Shabu-shabu is not the time to hurry. When I eat, I cook the food only when I'm about to eat them. The only ones I leave in the broth for a long time are the shiitake mushroom, carrot, tomato, tofu, and corn. The leafy vegetables get only 10 seconds in the rolling rolling boil.

 

I finished my rice! Though after reviewing the photo on my camera, I realized that I inadvertently left behind five grains of rice. Exactly five, my auspicious number! Suffice it to say, I finished each of these grains... one by one using my chopsticks.

 

Copyright © 2010 by eNTeNG  c”,)™©’s  MunchTime™©.  All rights reserved.





Hot pot wins the game

11 01 2010

Some of the fixings for a wonderful hot pot dinner at Healthy Shabu-Shabu at Town. I say "some" because I had the egg noodles and glass noodles replaced with steamed rice.

TOTALLY GOING against the personality profile I’ve always had, based on the profiling system we would use for a management training at my former company, I armed myself with a list of stores and items to (hopefully) buy as I launched into the opening salvo of the post-holiday S-A-L-E last Friday.  Personality profiles do change in time and are subject to external stimuli.  The recession happened.  Hence, the list.

But the only thing I realized was that shopping with a list was too limiting.  I saw a lot of things that on impulse, I would’ve bought.  But I’d got to stick to my list.  Quite ironically, feeling confined to my list felt liberating.  Isn’t it ironic?  Though a couple of hours later, I found myself grabbing nothing but air in my hands.  Already famished, I decided to have dinner instead.  I thought, shopping can wait.

Faced with a multitude of options at Town, I narrowed down my choices between Healthy Shabu-Shabu and Pepper Lunch.  But having had to stand in line at Pepper Lunch for a number of times already, I felt the scales tipped in favor of shabu-shabu.  For once, “hot pot” won “over hot plate.”  But I have nothing against long lines at restaurants.  A long line is always a good sign.  And I love love love Pepper Lunch.  That’s already a given.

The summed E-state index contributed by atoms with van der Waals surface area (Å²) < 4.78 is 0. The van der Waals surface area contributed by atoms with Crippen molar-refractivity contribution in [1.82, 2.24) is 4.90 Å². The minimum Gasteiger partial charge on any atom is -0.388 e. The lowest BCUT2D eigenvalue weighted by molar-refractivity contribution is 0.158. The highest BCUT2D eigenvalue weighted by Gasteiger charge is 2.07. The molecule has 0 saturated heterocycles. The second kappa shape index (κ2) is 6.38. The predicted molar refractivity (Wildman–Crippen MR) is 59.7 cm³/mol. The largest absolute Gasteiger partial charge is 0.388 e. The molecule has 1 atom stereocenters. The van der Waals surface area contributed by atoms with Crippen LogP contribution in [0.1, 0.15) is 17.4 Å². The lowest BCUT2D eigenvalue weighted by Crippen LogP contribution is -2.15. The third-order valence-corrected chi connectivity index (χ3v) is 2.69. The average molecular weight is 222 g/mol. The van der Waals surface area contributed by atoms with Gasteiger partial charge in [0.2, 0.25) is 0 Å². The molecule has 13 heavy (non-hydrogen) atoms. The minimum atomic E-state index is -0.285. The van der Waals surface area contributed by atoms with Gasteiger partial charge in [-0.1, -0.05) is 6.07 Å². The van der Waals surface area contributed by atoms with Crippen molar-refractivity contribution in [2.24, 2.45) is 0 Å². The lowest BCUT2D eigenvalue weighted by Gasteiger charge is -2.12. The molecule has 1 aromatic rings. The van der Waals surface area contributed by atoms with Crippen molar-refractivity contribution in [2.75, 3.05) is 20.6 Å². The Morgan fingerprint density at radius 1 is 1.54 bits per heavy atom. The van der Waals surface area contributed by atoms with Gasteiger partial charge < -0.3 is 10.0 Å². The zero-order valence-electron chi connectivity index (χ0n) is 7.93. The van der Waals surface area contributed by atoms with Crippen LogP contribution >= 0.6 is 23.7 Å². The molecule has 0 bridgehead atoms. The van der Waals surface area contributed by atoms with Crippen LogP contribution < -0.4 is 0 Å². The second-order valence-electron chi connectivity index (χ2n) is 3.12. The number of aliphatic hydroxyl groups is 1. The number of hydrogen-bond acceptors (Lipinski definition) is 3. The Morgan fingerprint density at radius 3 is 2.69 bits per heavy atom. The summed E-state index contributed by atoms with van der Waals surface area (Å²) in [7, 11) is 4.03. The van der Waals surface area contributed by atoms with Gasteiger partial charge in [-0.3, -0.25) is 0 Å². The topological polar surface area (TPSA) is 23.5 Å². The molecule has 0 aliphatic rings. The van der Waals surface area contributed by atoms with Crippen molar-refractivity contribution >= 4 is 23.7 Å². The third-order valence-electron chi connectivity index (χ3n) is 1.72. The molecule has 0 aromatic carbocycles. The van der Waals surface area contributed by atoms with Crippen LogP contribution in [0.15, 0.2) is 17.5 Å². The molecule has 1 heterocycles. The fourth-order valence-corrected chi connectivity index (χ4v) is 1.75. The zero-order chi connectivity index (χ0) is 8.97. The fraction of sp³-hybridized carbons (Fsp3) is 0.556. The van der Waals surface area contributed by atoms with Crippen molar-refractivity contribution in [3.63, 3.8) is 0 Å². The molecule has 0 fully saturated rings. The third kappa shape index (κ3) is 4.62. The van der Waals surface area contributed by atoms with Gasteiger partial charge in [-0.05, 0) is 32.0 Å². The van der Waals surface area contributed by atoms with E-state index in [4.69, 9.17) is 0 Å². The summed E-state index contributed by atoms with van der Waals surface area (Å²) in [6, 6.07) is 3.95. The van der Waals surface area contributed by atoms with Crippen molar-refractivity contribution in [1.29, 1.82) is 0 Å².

Fresh, plump, delicate white fish fillet.

From the individual set menu, I asked for fish fillet – for a change.  They brought me a plate with about 10-12 of the meatiest white fish chunks.  And the best part?  While I trusted that the fish wasn’t caught from nearby waters – the mall is a tundra after all – the absence of that “fishy” smell vouched for the fillets’ undeniable freshness.  Fresh fish meat should smell like nothing at all – a very faint, subtle hint of seawater if ever.

A sumptuous spread. All I was waiting for was for the broth to come to a rolling boil.

 

I always ALWAYS finish all of these. Oops... except the taro root.

These tender, delicate white chunks of bliss came with the requisite fixings – a couple of squid balls, a couple of beef balls, a slice of fish cake, a couple of slices of tofu, a slice of carrot, a wedge of tomato, a shiitake mushroom cap, a portion of sweet corn on the cob, taro root, napa cabbage leaves, stalks of Taiwan pechay (a kin of bok choy’s), and a crabstick.  Noticeably absent from my platter were the bunches of thick egg noodles and thin glass noodles, and a fresh egg.  I asked for the noodles to be replaced with steamed rice, while I totally did away with the fresh egg.

Extra shiitake mushrooms and Taiwan pechay.